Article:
WRAPUP 3-US adds private sector jobs, jobless claims dip

* Private employers added 55,000 jobs in May

* Markets bracing for best gov’t jobs report since 1983

* Service sector grows, adds jobs for first time since 07

* Weekly jobless claims inch down by 10,000 last week
(Updates with detail on retail sales, Fed’s Lockhart, G20)

By Steven C. Johnson

NEW YORK, June 3 (BestGrowthStock) – U.S. private sector employers
added jobs in May and the economy’s dominant services sector
increased payrolls for the first time in more than two years,
building evidence that the labor market was picking up steam.

New claims for unemployment insurance also fell last week,
leaving investors braced for more good news on Friday, when the
government’s employment report is expected to show the economy
added more jobs in May than at any time since September 1983.

“I think these reports show the labor market is in fact
stabilizing. (Private employment) was slightly weaker than
expected but foreshadows a good number tomorrow,” said John
Doyle, currency strategist at Tempus Consulting in Washington.

Private employers added 55,000 jobs last month, according
to the ADP Employer Services report on Thursday, a bit weaker
than forecast but still a sign of improved conditions, analysts
said. April’s job gain was revised upward to 65,000 from an
initially reported tally of 32,000.

Economists expect Friday’s more closely-watched payrolls
report, which includes private and public sector jobs, to show
that the economy added 513,000 jobs in May and the jobless rate
dropped to 9.8 percent from 9.9 percent in April.

Two-thirds of expected hires were likely temporary ones
tied to the 2010 U.S. Census, but such a total would still mark
the most jobs added since September 1983, when employers hired
just more than 1 million new workers. It would also be the
fifth straight month of job gains.

In a separate report, the Labor Department said U.S.
non-farm productivity grew at a 2.8 percent annual rate between
January and March, the smallest advance in a year.

While some companies have held off hiring new workers,
opting instead to add hours for the existing workforce,
analysts said this policy cannot continue indefinitely, leading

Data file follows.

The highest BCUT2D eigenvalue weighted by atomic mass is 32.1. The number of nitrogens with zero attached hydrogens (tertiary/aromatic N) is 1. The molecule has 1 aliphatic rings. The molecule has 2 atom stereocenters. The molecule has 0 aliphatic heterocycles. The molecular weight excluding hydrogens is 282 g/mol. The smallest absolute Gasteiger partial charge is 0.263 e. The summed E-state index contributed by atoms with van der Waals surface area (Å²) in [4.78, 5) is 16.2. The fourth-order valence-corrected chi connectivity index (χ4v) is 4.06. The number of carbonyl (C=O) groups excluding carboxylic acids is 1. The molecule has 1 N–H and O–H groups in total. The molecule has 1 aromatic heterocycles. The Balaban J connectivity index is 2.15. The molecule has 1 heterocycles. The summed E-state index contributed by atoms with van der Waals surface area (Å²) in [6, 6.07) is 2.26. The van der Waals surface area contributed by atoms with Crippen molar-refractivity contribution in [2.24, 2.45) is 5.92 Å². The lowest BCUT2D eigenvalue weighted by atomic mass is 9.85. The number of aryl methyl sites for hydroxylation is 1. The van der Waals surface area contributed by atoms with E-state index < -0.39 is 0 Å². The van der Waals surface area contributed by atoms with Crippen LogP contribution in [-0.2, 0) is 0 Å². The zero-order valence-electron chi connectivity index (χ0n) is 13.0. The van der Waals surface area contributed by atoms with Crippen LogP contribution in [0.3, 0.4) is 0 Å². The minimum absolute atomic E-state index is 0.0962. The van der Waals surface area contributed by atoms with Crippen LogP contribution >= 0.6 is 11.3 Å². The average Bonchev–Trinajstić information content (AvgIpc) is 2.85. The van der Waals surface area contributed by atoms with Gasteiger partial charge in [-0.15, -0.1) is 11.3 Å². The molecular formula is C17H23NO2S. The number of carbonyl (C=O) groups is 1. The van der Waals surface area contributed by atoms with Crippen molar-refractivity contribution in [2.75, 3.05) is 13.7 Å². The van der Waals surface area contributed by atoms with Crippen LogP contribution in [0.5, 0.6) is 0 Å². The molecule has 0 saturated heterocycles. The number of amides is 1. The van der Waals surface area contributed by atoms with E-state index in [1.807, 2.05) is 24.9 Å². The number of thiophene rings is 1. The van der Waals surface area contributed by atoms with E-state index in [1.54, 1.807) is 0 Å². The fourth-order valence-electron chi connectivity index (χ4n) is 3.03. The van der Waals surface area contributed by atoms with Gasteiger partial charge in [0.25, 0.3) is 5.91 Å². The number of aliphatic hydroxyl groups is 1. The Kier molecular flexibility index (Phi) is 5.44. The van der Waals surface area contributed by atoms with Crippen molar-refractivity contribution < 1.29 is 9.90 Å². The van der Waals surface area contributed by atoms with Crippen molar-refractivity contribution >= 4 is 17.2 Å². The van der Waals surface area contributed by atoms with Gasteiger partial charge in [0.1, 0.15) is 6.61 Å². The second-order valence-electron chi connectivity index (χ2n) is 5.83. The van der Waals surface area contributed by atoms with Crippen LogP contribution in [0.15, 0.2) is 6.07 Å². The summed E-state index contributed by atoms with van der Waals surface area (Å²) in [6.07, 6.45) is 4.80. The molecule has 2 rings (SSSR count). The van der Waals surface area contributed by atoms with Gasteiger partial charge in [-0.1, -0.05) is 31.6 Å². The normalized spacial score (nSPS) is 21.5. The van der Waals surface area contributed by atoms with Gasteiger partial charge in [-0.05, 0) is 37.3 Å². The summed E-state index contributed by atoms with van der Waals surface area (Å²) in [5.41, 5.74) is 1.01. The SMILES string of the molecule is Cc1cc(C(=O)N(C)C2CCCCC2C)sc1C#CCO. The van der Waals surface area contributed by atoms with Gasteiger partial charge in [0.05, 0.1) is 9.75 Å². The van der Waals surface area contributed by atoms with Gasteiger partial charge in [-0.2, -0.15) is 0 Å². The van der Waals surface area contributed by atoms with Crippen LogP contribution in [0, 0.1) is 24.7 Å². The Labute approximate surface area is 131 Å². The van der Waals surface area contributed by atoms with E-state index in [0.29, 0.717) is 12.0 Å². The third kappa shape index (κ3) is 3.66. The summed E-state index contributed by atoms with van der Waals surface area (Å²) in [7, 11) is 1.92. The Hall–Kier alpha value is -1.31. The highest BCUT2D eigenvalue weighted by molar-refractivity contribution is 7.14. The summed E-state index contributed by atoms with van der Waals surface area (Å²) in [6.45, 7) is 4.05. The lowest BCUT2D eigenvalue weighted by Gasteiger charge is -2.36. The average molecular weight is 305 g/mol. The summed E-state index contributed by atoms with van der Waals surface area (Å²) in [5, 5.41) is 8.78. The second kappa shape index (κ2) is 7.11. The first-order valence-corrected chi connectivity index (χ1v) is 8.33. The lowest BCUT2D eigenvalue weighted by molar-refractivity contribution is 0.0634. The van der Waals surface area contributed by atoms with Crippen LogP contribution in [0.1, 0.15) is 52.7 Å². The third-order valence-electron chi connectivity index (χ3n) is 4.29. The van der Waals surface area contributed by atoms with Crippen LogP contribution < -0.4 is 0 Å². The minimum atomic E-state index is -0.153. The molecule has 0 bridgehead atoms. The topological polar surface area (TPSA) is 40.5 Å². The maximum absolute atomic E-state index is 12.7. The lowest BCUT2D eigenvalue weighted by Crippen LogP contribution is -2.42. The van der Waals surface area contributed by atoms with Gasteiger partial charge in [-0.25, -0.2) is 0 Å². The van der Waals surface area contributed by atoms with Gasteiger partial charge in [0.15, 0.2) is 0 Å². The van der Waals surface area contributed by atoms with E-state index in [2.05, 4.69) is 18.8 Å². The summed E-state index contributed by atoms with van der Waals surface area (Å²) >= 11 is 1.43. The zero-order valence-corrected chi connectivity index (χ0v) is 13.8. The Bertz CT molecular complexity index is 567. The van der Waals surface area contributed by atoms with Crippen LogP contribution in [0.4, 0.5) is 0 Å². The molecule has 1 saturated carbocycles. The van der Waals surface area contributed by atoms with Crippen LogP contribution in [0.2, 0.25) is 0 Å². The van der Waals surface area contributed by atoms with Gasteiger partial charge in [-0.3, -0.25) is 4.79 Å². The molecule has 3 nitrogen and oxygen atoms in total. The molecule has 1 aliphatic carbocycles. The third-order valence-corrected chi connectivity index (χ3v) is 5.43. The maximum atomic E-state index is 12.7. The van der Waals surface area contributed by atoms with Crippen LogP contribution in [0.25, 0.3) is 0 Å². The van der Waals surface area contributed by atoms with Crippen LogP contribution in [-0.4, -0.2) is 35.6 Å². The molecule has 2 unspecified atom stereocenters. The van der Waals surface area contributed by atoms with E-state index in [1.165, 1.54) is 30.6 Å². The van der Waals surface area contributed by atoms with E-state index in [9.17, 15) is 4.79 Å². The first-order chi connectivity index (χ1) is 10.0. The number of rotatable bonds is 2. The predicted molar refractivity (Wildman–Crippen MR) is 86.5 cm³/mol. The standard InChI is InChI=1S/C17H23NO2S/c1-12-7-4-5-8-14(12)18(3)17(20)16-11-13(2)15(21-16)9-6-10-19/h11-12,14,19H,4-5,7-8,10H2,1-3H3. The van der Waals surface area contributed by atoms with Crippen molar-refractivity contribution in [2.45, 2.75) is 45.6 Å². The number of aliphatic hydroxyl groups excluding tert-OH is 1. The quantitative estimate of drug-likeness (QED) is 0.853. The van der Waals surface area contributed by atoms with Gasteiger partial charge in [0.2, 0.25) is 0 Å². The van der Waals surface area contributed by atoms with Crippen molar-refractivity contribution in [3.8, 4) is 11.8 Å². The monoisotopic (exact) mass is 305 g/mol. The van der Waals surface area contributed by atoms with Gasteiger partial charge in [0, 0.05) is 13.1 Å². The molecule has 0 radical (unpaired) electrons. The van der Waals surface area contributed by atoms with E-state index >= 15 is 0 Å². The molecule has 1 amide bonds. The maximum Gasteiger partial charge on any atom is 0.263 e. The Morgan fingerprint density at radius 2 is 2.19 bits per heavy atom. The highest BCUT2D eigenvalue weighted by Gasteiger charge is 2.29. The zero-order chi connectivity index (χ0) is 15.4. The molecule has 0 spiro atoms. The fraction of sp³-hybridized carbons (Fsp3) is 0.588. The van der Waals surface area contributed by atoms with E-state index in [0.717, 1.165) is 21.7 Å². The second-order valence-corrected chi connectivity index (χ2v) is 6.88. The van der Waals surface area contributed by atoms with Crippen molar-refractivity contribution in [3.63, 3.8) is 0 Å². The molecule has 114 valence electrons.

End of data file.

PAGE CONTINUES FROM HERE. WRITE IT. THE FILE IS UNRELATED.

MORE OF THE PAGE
to an inevitable increase in payrolls.

“When the recovery first started, businesses could get more
out of their existing workforces, but that’s becoming more and
more difficult,” said Gus Faucher, director of macroeconomics
for Moody’s Analytics in West Chester, Pennsylvania.

U.S. stocks (Read more about the stock market today. ) fell, however, as tepid May sales from Costco
Wholesale Corp (COST.O: ) and other retailers dented optimism
ahead of Friday’s employment data.

In fact, discount chains turned in the best performance in
May, suggesting consumers are being careful with their wallets
despite signs of stronger job growth. [ID:nN03159334]

“There is still a high degree of caution in the markets,”
said Tim Ghriskey, chief investment officer at Solaris
Management. “Many people don’t want to step up in front of the
jobs report.”


Also on Thursday, the Labor Department said initial claims
for state jobless benefits dropped 10,000 to a seasonally
adjusted 453,000.

Service sector employment rose for the first time since
December 2007, the month the United States fell into recession,
the Institute for Supply Management said. [ID:nLDE6521KE]

But while the economy has expanded for three straight
quarters after enduring the worst downturn since the 1930s,
stubbornly high unemployment is eroding President Barack
Obama’s popularity and could hurt his Democratic party in
November’s midterm Congressional elections.

Anthony Nieves, chairman of the ISM non-manufacturing
survey committee, said service sector job growth was “really
good news but warned, “I would want to see how it trends out.”

“Because what everyone is stating is it’s a jobless
recovery, and I can’t emphasize enough the long decline we’ve
had,” he said. “I don’t want to minimize one month of growth,
but I don’t want to get overly optimistic.”

While first-time claims for jobless benefits fell last
week, they remain above levels usually associated with
sustainable employment growth.

What’s more, the number of people still receiving benefits
after an initial week of aid unexpectedly rose 31,000 to 4.67
million in the week ended May 22, the highest since early
April, the Labor Department said.

Graphic on U.S. private employment:


Graphic on U.S. jobless claims:


Graphic on U.S. services sector:




Even with unemployment still high, the U.S. economy is
nearly strong enough to warrant higher interest rates, a top
Federal Reserve official said on Thursday. [ID:nLDE65218O]

Getting the timing right will be tricky, though, as
policymakers in the United States and abroad attempt to shrink
large budget deficits without putting the brakes on growth.

“That is the shared imperative,” U.S. Treasury Secretary
Timothy Geithner said in Washington this week before leaving
for Thursday’s meeting of G20 finance ministers in South Korea.

The U.S. economy grew at an annual pace of 3 percent
between January and March, slowing from a 5.6 percent rate in
the fourth quarter.


(Reporting by Steven C. Johnson and Lucia Mutikani,
additional reporting by Burton Frierson and Ellen Freilich;
Editing by Andrew Hay) (([email protected];
+1 646 223 6346; Reuters Messaging:
[email protected]))

WRAPUP 3-US adds private sector jobs, jobless claims dip